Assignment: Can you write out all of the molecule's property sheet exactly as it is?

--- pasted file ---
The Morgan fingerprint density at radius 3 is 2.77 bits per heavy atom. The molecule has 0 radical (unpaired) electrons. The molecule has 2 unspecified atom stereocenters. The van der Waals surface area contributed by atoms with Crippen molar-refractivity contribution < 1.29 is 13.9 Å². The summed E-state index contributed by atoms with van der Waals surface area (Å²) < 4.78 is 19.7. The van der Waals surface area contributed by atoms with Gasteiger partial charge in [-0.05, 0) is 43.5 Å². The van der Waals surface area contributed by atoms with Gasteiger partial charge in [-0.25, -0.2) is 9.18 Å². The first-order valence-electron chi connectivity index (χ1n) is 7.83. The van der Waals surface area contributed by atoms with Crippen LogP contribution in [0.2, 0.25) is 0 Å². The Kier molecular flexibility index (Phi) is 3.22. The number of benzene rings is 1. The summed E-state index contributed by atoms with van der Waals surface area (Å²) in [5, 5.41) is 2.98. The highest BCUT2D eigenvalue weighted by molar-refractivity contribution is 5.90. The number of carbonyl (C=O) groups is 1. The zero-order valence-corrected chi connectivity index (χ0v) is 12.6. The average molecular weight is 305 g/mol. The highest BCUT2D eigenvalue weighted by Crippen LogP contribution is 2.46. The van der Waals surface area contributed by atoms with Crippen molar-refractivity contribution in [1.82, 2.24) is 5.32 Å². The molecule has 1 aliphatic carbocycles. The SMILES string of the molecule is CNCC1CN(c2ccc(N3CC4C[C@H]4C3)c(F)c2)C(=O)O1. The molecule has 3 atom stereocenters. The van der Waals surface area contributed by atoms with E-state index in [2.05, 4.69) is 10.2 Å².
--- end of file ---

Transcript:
The Morgan fingerprint density at radius 3 is 2.77 bits per heavy atom. The molecule has 0 radical (unpaired) electrons. The molecule has 2 unspecified atom stereocenters. The van der Waals surface area contributed by atoms with Crippen molar-refractivity contribution < 1.29 is 13.9 Å². The summed E-state index contributed by atoms with van der Waals surface area (Å²) < 4.78 is 19.7. The van der Waals surface area contributed by atoms with Gasteiger partial charge in [-0.05, 0) is 43.5 Å². The van der Waals surface area contributed by atoms with Gasteiger partial charge in [-0.25, -0.2) is 9.18 Å². The first-order valence-electron chi connectivity index (χ1n) is 7.83. The van der Waals surface area contributed by atoms with Crippen LogP contribution in [0.2, 0.25) is 0 Å². The Kier molecular flexibility index (Phi) is 3.22. The number of benzene rings is 1. The summed E-state index contributed by atoms with van der Waals surface area (Å²) in [5, 5.41) is 2.98. The highest BCUT2D eigenvalue weighted by molar-refractivity contribution is 5.90. The number of carbonyl (C=O) groups is 1. The zero-order valence-corrected chi connectivity index (χ0v) is 12.6. The average molecular weight is 305 g/mol. The highest BCUT2D eigenvalue weighted by Crippen LogP contribution is 2.46. The van der Waals surface area contributed by atoms with Crippen molar-refractivity contribution in [1.82, 2.24) is 5.32 Å². The molecule has 1 aliphatic carbocycles. The SMILES string of the molecule is CNCC1CN(c2ccc(N3CC4C[C@H]4C3)c(F)c2)C(=O)O1. The molecule has 3 atom stereocenters. The van der Waals surface area contributed by atoms with E-state index in [2.05, 4.69) is 10.2 Å².